Holy Cow!

After visiting the underground city on Thursday morning, we continued southwest to the Ihlara Valley. As we drove along, we almost felt like we were in Colorado, approaching the Rockies.

But once we got to the Ihlara Valley, it seemed more like we were in Utah or Arizona, back in the canyon lands.

There was a welcome center, of sorts, at the top and 360 steps down to the river at the bottom. At the base of the stairs you can easily get to 3 or 4 cliff face churches built during the time of the Byzantine Empire, sometime between the 7th and 9th centuries A.D.

We decided to do the longer hike, first following the river on the west bank, then returning along the east bank. The walk through the valley was very pleasant.

As we walked along the river bank we could see a number of cave openings high up the rock face.

Although I’ve read different explanations about how there came to be so many early Christian churches carved into the rock in the Ihlara Valley, the one that seems the most reasonable is that early Greek-speaking monks settled in the valley during the Byzantine era, primarily for its isolation: partly because of their introverted, contemplative lifestyle; and partly to escape the Roman tax collectors.

Whatever the reason, the early monks built a number of churches in the cliff face and about ten are still accessible today. We visited four: Sümbüllü Church; Kirkdamatli Church; Yilanli Church; and, Ağaçaltı Church.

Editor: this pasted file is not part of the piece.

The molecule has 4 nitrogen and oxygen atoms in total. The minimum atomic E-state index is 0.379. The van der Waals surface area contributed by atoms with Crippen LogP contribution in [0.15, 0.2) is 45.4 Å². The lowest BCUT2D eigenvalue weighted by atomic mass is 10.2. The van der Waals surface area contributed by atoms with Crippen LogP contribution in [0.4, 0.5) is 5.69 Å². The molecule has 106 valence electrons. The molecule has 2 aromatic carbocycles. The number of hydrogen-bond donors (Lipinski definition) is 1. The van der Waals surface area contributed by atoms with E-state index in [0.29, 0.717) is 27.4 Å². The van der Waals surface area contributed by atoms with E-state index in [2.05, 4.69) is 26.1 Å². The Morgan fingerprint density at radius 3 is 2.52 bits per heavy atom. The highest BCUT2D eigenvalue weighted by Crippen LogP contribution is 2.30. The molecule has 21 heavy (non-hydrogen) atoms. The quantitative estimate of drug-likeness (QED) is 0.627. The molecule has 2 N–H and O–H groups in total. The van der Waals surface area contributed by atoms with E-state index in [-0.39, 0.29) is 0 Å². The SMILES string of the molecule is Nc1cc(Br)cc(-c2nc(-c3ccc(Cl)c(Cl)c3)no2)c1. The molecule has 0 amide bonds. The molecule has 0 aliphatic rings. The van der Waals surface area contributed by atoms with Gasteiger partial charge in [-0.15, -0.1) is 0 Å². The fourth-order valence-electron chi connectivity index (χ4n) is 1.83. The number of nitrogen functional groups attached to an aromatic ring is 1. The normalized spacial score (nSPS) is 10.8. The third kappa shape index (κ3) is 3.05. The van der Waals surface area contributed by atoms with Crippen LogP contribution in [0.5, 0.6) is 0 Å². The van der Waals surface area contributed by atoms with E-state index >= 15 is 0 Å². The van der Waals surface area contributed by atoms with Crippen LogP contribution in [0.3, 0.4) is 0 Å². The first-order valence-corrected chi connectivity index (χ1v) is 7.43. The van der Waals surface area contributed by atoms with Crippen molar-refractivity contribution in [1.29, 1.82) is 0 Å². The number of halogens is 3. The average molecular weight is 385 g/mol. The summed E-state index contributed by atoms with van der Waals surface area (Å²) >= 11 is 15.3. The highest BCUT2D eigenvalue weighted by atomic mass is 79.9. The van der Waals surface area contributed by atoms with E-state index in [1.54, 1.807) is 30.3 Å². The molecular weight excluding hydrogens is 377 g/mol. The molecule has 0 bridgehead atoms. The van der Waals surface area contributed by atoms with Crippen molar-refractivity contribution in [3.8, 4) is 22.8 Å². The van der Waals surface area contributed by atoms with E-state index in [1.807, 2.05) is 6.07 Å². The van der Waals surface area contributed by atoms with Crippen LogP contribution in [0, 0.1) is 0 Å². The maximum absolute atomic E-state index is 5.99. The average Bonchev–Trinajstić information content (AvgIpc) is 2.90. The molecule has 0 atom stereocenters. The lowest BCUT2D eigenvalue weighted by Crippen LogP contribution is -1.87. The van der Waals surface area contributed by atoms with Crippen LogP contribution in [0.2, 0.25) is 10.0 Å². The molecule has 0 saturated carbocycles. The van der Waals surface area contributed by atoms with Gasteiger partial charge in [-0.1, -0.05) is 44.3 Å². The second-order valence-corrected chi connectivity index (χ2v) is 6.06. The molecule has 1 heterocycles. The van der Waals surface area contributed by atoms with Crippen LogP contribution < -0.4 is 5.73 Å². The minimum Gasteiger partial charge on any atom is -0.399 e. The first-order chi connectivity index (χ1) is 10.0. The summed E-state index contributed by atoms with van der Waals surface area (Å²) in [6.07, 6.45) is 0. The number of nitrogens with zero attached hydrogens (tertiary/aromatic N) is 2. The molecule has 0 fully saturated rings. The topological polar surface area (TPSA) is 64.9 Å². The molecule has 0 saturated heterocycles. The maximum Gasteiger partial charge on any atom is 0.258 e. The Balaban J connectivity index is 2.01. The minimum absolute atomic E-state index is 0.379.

Here’s the first one on the west bank, Sümbüllü Church (Hyacinth Church).

Next, Kirkdamatli Church (St. George Church), a little ways up the cliff, where there were a number of opened graves.

A little further along, somewhere around the 3 mile mark, we crossed a walking bridge over the river to the east bank. On our way back, the first church we came to was Yilanli Church (Serpent Church).

Nearing the staircase on the opposite bank, we crossed back over the river and then visited what must be the most popular church in the Valley because of its intact frescoes, the Ağaçaltı Church.

But the highlight of our time in the Ihlara Valley occurred after we hiked back up the steps to our car and started to drive back to Göreme. It was time to bring the cows home for the night.

We first encountered this pair, trotting along like they owned the road.

But they were soon followed by the rest of the herd…

…all kept in line by an authentic Turkish cowgirl.

This isn’t anything we’d see in South Florida and now there was no doubt we weren’t in the American Southwest, either. Holy cow!

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